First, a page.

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100 Tips for Nannies and Families

The advice in this book comes from Candi Wingate, President of Nannies4hire.com.
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Getting Your Kids into the Thanksgiving Spirit

It’s easy for kids to see Thanksgiving as merely an opportunity not to be in school.  You want your kids to appreciate the occasion, its significance, and its opportunities.  Here are some suggestions to help you get your kids into the Thanksgiving spirit.

1.      Read bedtime books about early Americana, pilgrim migration and settlements, etc. each night throughout November.  Ask your kids what they think their lives would have been like if they would have been born in early Americana.

2.      If you live in the Northeast, take your kids to historic locations that are relevant to Thanksgiving.  Tour historic sites in Plymouth, Massachusetts, for example.  Discuss life as it was led in pilgrim days . . . life without a microwave, clothes washing machine, or even electricity . . . living an ocean away from friends and family with no telephone or Internet to allow frequent communication with loved ones . . . hard physical labor just to survive.

3.      Participate in school and community events related to Thanksgiving.

4.      Have your kids help you decorate your home for Thanksgiving.  You and your kids can even make many festive Thanksgiving decorations.  Young children can make paper or foam cut-out turkeys (following the tracings of their hands), draw on their turkeys to give them details, and even glue googly eyes to their turkeys.  Older children can make a Mayflower model.  Lots of fun Thanksgiving crafts can be found at.

5.      In advance of Thanksgiving, prepare some foods proactively and in pilgrim style.  For example, a day or two before Thanksgiving, you and your kids can grind corn by hand so that, on Thanksgiving, your guests may be offered cornbread made from scratch.

6.      Have your kids help you plan and prepare your Thanksgiving meal.  Your family tradition may be to serve pumpkin pie and pecan pie every Thanksgiving, but perhaps a third selection may be acceptable as well . . . and perhaps you can let your kids choose that third selection, with some guidance from you, of course.  When it’s time to prepare the meal, your kids can prepare the dessert of their choosing and personalize it in their own unique, creative way.  For example, they may make Thanksgiving turkey cupcakes.  Many kids enjoy preparing foods of their choosing and that allow them to express themselves through creativity.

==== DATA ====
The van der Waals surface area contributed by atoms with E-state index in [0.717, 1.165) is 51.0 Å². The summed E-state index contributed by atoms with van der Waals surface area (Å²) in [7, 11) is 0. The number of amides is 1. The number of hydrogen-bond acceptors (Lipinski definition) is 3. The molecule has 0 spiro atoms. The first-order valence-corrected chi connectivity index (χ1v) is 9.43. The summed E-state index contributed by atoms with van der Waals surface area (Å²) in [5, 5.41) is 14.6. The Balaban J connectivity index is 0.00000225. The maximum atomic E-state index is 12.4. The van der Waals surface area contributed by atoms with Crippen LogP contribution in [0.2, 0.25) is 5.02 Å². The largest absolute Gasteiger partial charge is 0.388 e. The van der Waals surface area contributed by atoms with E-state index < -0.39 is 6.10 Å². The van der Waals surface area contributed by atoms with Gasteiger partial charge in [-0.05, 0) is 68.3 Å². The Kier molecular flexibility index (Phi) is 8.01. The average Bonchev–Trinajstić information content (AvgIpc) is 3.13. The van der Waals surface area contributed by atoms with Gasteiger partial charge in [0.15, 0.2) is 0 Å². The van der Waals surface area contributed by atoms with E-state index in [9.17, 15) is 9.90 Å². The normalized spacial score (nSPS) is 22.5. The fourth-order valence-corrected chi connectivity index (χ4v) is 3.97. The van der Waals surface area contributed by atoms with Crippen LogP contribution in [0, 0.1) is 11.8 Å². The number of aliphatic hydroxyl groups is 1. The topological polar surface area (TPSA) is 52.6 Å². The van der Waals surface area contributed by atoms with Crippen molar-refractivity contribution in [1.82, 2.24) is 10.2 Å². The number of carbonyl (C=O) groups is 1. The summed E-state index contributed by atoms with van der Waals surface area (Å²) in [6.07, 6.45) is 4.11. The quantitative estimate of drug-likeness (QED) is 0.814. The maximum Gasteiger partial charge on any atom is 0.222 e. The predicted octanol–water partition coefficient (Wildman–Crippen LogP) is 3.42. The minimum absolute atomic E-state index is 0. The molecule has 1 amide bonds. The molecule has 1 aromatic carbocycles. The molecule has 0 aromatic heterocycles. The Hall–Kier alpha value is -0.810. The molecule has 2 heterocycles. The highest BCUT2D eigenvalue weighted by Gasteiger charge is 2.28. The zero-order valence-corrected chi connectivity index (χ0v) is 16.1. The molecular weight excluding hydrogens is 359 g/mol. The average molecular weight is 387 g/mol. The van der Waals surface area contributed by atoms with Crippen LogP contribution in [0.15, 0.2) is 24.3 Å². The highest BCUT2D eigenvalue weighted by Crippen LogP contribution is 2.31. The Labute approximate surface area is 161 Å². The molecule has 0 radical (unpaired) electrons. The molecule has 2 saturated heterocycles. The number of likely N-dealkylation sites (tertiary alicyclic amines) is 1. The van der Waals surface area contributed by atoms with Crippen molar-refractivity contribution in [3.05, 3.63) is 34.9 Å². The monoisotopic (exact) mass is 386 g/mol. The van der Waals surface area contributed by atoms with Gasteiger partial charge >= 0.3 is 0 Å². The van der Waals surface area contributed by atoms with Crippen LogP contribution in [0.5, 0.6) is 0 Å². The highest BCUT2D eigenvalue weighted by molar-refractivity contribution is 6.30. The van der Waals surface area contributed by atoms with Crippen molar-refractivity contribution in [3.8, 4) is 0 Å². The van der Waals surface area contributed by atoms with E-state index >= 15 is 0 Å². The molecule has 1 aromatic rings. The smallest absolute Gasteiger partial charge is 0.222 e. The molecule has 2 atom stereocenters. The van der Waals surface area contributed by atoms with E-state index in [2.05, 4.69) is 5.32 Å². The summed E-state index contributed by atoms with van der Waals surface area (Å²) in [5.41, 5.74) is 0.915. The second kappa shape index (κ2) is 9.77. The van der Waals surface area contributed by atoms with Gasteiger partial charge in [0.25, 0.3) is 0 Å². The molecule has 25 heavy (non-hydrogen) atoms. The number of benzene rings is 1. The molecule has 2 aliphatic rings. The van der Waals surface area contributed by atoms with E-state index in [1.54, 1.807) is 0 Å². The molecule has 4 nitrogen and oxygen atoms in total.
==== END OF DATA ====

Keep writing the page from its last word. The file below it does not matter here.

7.      Have your family dress in costume for Thanksgiving.  Pilgrim and American Indian attire can be made, rented, or purchased for the occasion.  If your son wishes to march to his own drummer, so to speak, and wants to be costumed as an ear of corn for Thanksgiving, so be it.  If being an ear of corn helps him get into the Thanksgiving spirit, that’s great!

8.      Encourage your kids to embrace the bonding opportunity of a shared meal.  Give your kids social responsibilities on Thanksgiving so that they can experience the benefits of the gathering.  For example, your gregarious daughter may be your official greeter, the person who welcomes guests as they arrive and takes everyone’s coats and hangs them in your foyer closet.  Your more reserved daughter may be tasked with refilling beverage glasses while people chat before and after the meal.  Your son may be responsible for entertaining the very young children and keeping them safe and out of trouble.

9.      Share your Thanksgiving meal with people outside your family who may be new to your community or in need of a place to go for Thanksgiving.  Speak with your kids about the value of a sense of community, supporting and caring for others, and generosity.  Parallel your Thanksgiving meal inclusivity with the inclusivity of the pilgrims and American Indians who similarly shared a meal.

10.   While sharing the Thanksgiving meal, ask all your guests to share one thing for which they are grateful.  You may wish to be first to state what you are grateful, just to open the discussion for your guests.  You may say, for example, “I am grateful that we are all gathered here today, loved ones and friends, new and old, all treasured.  I am grateful for each of you.”

By following the tips above, you can inspire your kids to get into the Thanksgiving spirit.  For more useful tips; continue to visit Nannies4hire.com.

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